The fit is snug enough to keep the case closed, which is understandable. The problem is that the strap has to be flipped all the way back over to the keyboard side of the case to open it up, which is very cumbersome.
This is especially the case if you try to do it with with one hand.
All things considered, this is a minor gripe, but the strap did get on my nerves. You can just bypass the strap, if you feel comfortable holding the case closed without it. I found myself doing this the majority of the time for normal use during my testing, and only using the strap when carrying my iPad from place to place.
Another minor complaint that I have with the Versavu, but again, one that goes hand-in-hand with the design of the case, is the occasional lack of stability. Instability was a big issue with the majority of first generation iPad keyboard cases. Most of those early models were all soft leather (or more often, fake leather), and offered almost no real support. That style of case won’t work at all unless it is placed on a hard, flat surface.
Now, the Versavu doesn’t suffer from anywhere near that same level of instability. However, because of the soft base under the keyboard, and especially the soft leather hinge behind it, it can wobble a bit if you use it in your lap.
(Picture Note: I realize that this picture is taken from an angle that has no practical purpose. However, you get the same compression effect when you have the keyboard facing you, and you legs aren’t level. I experience this at home in my recliner, if I have my legs up.)
This isn’t a problem at all if your legs are fairly level, as I am actually using the Versavu in this position in my lap as I am typing right now. The problems come if you are reclined and the iPad is tilted toward you. The flexible hinge allows the iPad to move more than a hard case like the ZAGGfolio, and the viewing angle can become an issue. Because the iPad can rock forward, the iPad can end up at almost a full 90 degree angle to the keyboard, making the screen a little more difficult to see.
All things considered, this is again, just a minor issue, since the case can work effectively in the lap. It just might not work as well in all situations. However, the Versavu does have very good stability for a soft cover case, so if you prefer this kind of material for a case, this area actually works in its favor.
The last minor complaint that I have with the Versavu, but one that I am not willing to give Targus a pass on, is the absence of Smart Cover-style magnets. The vast majority of high-end cases compatible with the iPad 2 and new iPad include these magnets for automatic sleep and wake, and as such, it’s pretty natural to expect this capability in all accessories at this point. Sure, it’s a small thing, but this is one of the features that sets the newer iPads apart, and it just doesn’t make sense that Targus left them out. The next version of this case needs to have these magnets included.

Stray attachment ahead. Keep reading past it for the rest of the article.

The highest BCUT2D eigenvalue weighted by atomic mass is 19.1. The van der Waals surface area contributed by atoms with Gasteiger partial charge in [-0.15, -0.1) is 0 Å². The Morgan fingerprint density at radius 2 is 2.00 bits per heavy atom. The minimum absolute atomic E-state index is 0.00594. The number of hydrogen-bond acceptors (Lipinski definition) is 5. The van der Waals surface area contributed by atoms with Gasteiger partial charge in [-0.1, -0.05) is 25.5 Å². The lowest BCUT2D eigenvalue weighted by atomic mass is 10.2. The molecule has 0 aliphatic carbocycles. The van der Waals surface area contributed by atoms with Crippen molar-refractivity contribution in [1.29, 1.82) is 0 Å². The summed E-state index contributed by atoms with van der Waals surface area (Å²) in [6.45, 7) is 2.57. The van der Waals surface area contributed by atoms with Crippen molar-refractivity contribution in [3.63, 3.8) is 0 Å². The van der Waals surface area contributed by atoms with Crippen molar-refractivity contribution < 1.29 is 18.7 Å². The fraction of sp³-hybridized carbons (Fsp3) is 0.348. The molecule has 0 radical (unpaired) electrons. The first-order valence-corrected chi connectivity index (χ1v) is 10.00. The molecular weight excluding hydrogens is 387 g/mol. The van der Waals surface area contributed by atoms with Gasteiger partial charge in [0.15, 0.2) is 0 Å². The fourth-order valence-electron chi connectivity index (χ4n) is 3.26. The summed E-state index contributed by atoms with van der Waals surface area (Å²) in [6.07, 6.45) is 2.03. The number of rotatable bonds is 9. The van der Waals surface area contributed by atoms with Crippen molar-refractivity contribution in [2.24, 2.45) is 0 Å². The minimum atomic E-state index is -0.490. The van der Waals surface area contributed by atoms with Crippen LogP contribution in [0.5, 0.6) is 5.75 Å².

While I have mentioned several small issues that I came across while using Targus’ Versavu Bluetooth Keyboard Case, bear in mind that they are all minor gripes. I can heartily recommend this case to anyone looking for a quality keyboard matched with a case that offers plenty of protection. Despite the small issue I raised, it offers more stability than any other soft exterior keyboard case that I have seen. It is also easily the most versatile keyboard case on the market, offering users the ability to use the iPad in portrait or landscape orientation with or without the keyboard, all without ever removing the iPad from the case.
Add to these fine features the facts that this particular model is compatible with both the iPad 2 and the new iPad, that it includes a way to carry a pen or stylus, that it has an fresh, original design, and that it offers plenty of protection for your precious cargo, and you have a real winner. The Versavu isn’t without its flaws or trade-offs, but it overcomes them all, and is definitely worthy of a place next to the top iPad keyboard cases. Now, is it the one for me, personally? Hmmmm. The jury is still out on that one. There are times when I will see myself preferring to use this case over the others that I own, but I’m not sure if it will replace my ZAGGfolio everyday. I sometimes work in environments that require something a bit more rugged, so the Versavu might not be the best case for me, at work. However, I can definitely see myself switching over to the Versavu quite often when I am going to meetings, or after I get home.
When thinking about what keyboard case is right for you, don’t let my lack of keyboard commitment give you cold feet. I guess I’m just spoiled. That’s what I get for doing a bunch of in-depth reviews of some of the best Bluetooth Keyboard cases available for the iPad. As for the Targus Versavu, I can say that it is the best of breed when it comes to flexibility, and is the best all-around soft case I have tried. Despite a few issues here and there, the good far outweighs the negative. If you want full device protection that comes with maximum versatility and professional looks, then meet your new keyboard case.
The Targus Versavu Bluetooth Keyboard Case is available for the iPad 2 and the New iPad in both Black and White for a MSRP of $99.99.